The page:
Pink Drinks Make Person Run Faster Than Actual Speed: Bizzare Discovery

pink drinks
Pink Drink
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If you are going to gargle something next time you choose to run, here’s some free advice: Try using a pink-colored drink. As strange because it sounds, pink drinks appear to be linked with enhanced running performance.

In a new study, scientists found that runners who rinsed their mouths with a pink-colored liquid solution –identical-tasting one – ran long distnace & at a faster average speed, while having a more enjoyable running experience too.

“Adding a pink colorant to an artificially sweetened solution not only enhanced the perception of sweetness, but also enhanced feelings of delight , self-selected running speed,& distance covered during a run,” explains performance nutritionist Sanjoy Deb from the University of Westminster in UK.

Before you create a beeline for the drinks aisle in your local supermarket, though, let’s get some caveats out of the way.

This is alittle study that only involved 10 participants in total, so bear that in mind. Plus, like any experiment like this, all the researchers found was an association with pink drinks – not definitive scientific confirmation that pink drinks actually cause your legs to maneuver quicker or anything like that.

That said, the results are certainly suggestive that pink-colored drinks might be making a big difference to people’s overall running performance… so how exactly is that possible?

According to the researchers, the answers need to do with how our bodies reply to energy intake during exercise, albeit it’s only perceived energy intake.

Previous studies have already shown that performance in sports like running & cycling seems to be enhanced when people use carbohydrate mouth rinses, with the stimulus thought to deliver a strength to areas within the brain involved motor output and reward system functions – effects which will make exercise seem simultaneously more pleasurable & lesser tiring.

Caffeine is another substance which will deliver enhancements to physical performance, but same type of benefits are often realized without actually consuming energy or stimulants, it seems.

As for the precise color pink, the team chosed this on previous research that has demonstrated we associate pink with sweetness.

“Although there could also be no immediate link between drink color, taste & performance nutrition, if the colour pink is related to perceived sweetness, and thus expectations of sugar/carbohydrate intake, it’s going to be plausible that the supply of a pink-colored mouth rinse during exercise may elicit an identical ergogenic [performance-enhancing] benefit thereto of carbohydrate mouth rinse through a potential placebo effect ,” Deb & his co-authors write in their new paper.

To test their consequence hypothesis, the researchers recruited 10 fit, healthy adults experienced with running as a part of their regular exercise, and got them to run on a treadmill for half-hour , with instructions to line-up their own speed for a challenging workout.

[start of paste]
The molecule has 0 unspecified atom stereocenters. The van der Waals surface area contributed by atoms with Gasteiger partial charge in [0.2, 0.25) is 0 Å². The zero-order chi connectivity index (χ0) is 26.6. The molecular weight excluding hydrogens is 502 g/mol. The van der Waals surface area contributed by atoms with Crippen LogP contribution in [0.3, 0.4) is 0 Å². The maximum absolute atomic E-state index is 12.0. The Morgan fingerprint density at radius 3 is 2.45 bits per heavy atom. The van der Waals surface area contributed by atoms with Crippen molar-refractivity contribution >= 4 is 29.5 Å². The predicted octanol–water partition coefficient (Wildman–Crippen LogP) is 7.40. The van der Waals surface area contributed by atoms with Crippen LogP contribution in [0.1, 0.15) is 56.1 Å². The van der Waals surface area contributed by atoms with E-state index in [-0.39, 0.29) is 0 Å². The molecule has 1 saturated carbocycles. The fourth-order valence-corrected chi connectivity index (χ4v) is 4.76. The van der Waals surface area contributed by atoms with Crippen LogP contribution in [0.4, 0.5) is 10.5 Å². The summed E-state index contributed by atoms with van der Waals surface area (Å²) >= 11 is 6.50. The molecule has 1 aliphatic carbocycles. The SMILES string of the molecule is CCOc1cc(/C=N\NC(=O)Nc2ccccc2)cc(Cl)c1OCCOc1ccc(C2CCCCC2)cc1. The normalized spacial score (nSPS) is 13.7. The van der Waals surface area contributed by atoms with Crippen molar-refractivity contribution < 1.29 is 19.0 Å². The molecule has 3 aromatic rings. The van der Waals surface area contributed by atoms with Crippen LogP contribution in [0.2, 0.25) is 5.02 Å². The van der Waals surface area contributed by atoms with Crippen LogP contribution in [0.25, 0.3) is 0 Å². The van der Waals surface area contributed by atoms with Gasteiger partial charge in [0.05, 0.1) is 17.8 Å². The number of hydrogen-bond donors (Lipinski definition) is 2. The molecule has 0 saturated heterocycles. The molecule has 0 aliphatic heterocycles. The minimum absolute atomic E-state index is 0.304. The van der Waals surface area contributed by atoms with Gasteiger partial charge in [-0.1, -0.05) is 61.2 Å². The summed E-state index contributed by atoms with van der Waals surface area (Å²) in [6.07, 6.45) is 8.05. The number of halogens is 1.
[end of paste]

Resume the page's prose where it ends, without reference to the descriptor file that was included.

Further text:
At several times during the experiment, the volunteers were asked to rinse their mouths out with an artificially sweetened, non-caloric solution – either a transparent liquid, or same-to-same solution colored pink with a food dye.

That one simple addition made a notable difference to running performance, the researchers say, with the pink drink linked to a mean speed boost of roughly 0.5 km/h, which within the experiment meant an additional 213 meters being run, for an overall 4.4 percent improvement in performance.

“An increase in feelings of delight was also reported during exercise in pink mouth rinse condition, a possible psychophysiological mechanism which can have underpinned the performance improvement reported,” the authors write.

This mechanism, the researchers suggest, is underpinned by placebo effect ,in which the runners could expected to receive an energy boost from potential sugar/carbohydrate consumption in sweet-tasting mouth rinse they used.

It’s worth noting that before the experiment, the participants did watch a video detailing the performance-enhancing benefits of carbohydrate mouth rinses, and were informed that the tests they were close to undertake were designed to live the consequences of mouth-rinsing two commercial sports drinks.

That was a ruse, of course, designed to ‘blind’ the volunteers to what the experiment was actually about. But it also means they were perhaps primed for a placebo effect to happen – during a way which may be difficult to copy at resident (home) by simply gargling pink-colored liquid once you choose to run.

In any case, it is a pretty fascinating result, and one that the researchers say warrants further investigation in future studies – to ascertain just how far this pink (and maybe other colored) placebo effect might extend in terms of potential performance enhancement during exercise & sport.

Oh, and if you’re getting to rinse your mouth with something once you exercise, maybe stay away from actual mouthwash. That has some pretty weird effects, too.

The findings are reported in Frontiers in Nutrition.

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